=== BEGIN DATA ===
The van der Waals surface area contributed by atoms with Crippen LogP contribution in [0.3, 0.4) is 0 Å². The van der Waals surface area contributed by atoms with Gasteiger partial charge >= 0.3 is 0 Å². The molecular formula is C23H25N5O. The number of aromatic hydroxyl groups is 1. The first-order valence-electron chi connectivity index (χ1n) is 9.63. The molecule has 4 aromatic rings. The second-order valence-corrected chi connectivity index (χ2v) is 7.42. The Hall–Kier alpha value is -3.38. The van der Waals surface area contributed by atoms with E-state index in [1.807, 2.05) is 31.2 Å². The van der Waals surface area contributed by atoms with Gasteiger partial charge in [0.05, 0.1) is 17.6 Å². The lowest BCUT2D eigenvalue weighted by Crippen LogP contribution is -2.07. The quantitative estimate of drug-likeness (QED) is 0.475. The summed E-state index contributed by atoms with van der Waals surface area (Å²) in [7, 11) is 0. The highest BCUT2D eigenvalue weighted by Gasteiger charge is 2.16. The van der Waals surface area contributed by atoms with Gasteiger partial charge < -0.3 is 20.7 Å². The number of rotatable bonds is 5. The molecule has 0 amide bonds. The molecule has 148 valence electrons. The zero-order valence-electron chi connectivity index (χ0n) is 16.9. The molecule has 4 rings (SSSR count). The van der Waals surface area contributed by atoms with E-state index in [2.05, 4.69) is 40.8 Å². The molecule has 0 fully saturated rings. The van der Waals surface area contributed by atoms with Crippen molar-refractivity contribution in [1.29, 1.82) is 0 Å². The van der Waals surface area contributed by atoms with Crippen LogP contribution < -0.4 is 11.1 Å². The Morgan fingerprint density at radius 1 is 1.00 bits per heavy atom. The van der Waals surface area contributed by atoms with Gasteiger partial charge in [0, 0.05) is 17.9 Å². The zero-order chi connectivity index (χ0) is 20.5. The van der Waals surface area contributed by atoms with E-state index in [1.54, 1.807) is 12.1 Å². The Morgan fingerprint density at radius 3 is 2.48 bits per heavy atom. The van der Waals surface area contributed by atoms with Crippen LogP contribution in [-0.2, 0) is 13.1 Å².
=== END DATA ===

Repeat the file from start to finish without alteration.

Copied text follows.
The van der Waals surface area contributed by atoms with Crippen LogP contribution in [0.3, 0.4) is 0 Å². The van der Waals surface area contributed by atoms with Gasteiger partial charge >= 0.3 is 0 Å². The molecular formula is C23H25N5O. The number of aromatic hydroxyl groups is 1. The first-order valence-electron chi connectivity index (χ1n) is 9.63. The molecule has 4 aromatic rings. The second-order valence-corrected chi connectivity index (χ2v) is 7.42. The Hall–Kier alpha value is -3.38. The van der Waals surface area contributed by atoms with E-state index in [1.807, 2.05) is 31.2 Å². The van der Waals surface area contributed by atoms with Gasteiger partial charge in [0.05, 0.1) is 17.6 Å². The lowest BCUT2D eigenvalue weighted by Crippen LogP contribution is -2.07. The quantitative estimate of drug-likeness (QED) is 0.475. The summed E-state index contributed by atoms with van der Waals surface area (Å²) in [7, 11) is 0. The highest BCUT2D eigenvalue weighted by Gasteiger charge is 2.16. The van der Waals surface area contributed by atoms with Gasteiger partial charge < -0.3 is 20.7 Å². The number of rotatable bonds is 5. The molecule has 0 amide bonds. The molecule has 148 valence electrons. The zero-order valence-electron chi connectivity index (χ0n) is 16.9. The molecule has 4 rings (SSSR count). The van der Waals surface area contributed by atoms with E-state index in [2.05, 4.69) is 40.8 Å². The molecule has 0 fully saturated rings. The van der Waals surface area contributed by atoms with Crippen molar-refractivity contribution in [1.29, 1.82) is 0 Å². The van der Waals surface area contributed by atoms with Crippen LogP contribution < -0.4 is 11.1 Å². The Morgan fingerprint density at radius 1 is 1.00 bits per heavy atom. The van der Waals surface area contributed by atoms with Gasteiger partial charge in [0, 0.05) is 17.9 Å². The zero-order chi connectivity index (χ0) is 20.5. The van der Waals surface area contributed by atoms with E-state index in [1.54, 1.807) is 12.1 Å². The Morgan fingerprint density at radius 3 is 2.48 bits per heavy atom. The van der Waals surface area contributed by atoms with Crippen LogP contribution in [-0.2, 0) is 13.1 Å².